from these partisan pressures. It is our responsibility as City Officials to build public confidence in our City through the manner in which we conduct the citizens’ business. “I take my Charter-mandated responsibility of creating the City Council meeting agenda very seriously as it organizes the business of the Governing Body. I am finding it increasingly difficult to accomplish this task. City Council has met multiple times over the last two years to consider modifications and re-adoption to no avail. Therefore, in light of the fact that there is no longer a commitment to the current protocol by City Council, I consider them to be null and void until a new document is agreed upon and approved.” On Monday, Bogard responded to a query from this newspaper. He was asked: “What is your response to Joyce’s claim that Resolution 1508 is still in force and you have no authority to declare it null and void? “Does not a resolution stay in force, until it is rescinded or amended by city council? “Also, did any council member or mayor agree or disagree with your March 5 decision to treat the council protocol null and void?” Bogard told this paper: “Resolution 15-08 often referred to as the “Council Protocol” adopted responsibilities, guidelines, code of conduct and protocols for the Mayor, City Council and City Manager. It was last adopted three years ago. Throughout my time as City Manager the Council Protocol has been reviewed, revised and readopted annually, usually following the City Council’s regular Fall retreat. “Beginning in 2016, the City Council has had three retreats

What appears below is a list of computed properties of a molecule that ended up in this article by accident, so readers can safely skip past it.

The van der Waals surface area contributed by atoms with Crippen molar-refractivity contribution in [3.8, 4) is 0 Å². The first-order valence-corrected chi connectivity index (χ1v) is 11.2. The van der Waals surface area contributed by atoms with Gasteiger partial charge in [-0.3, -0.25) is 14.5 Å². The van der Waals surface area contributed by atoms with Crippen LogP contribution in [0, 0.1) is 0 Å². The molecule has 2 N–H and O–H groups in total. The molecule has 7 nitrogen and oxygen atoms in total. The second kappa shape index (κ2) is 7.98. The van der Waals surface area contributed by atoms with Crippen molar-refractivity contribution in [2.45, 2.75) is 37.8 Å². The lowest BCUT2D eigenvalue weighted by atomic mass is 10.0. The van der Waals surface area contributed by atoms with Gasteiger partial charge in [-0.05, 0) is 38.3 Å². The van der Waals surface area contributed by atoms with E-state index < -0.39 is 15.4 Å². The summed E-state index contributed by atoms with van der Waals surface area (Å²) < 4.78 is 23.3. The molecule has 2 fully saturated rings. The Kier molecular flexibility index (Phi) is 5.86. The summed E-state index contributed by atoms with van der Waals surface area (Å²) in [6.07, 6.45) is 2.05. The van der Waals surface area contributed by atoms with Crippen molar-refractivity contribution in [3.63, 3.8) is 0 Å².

and numerous workshops, attempting to gain consensus on a new Council Protocol. No such agreement has been reached. Our last attempt was at the City Council workshop on February 27, 2018. A revised Council Protocol draft from the 2017 Fall retreat was shared with City Council Members a month in advance of the workshop and staff received no comments. After another lengthy discussion at the workshop, no Council consensus was reached. The City Council concluded the discussion with a request to place the item at a future, undefined workshop for more discussion. “On March 5, 2018, I notified City Council Members that I considered the existing Council Protocol to be null and void. My determination was based on the following: *The inability of the City Council to agree to readopt or amend the Council Protocol after numerous retreats and workshops. *Numerous instances where Council Members did not follow Council Protocol and other existing policies. *Statements by some Council Members that they were not obligated to follow Council policies that they did not vote for. “I believe my March 5th memo to City Council stating that the Council Protocol is null and void simply stated the obvious, which is why I’ve received no comment from any Council Member disagreeing with this conclusion until this past week. I also believe my conclusion represents the majority position of the City Council or I would have received direction otherwise. I have sought and received guidance from our City Attorney, Meredith Riede, and she supports my conclusion. “However, even if you dis-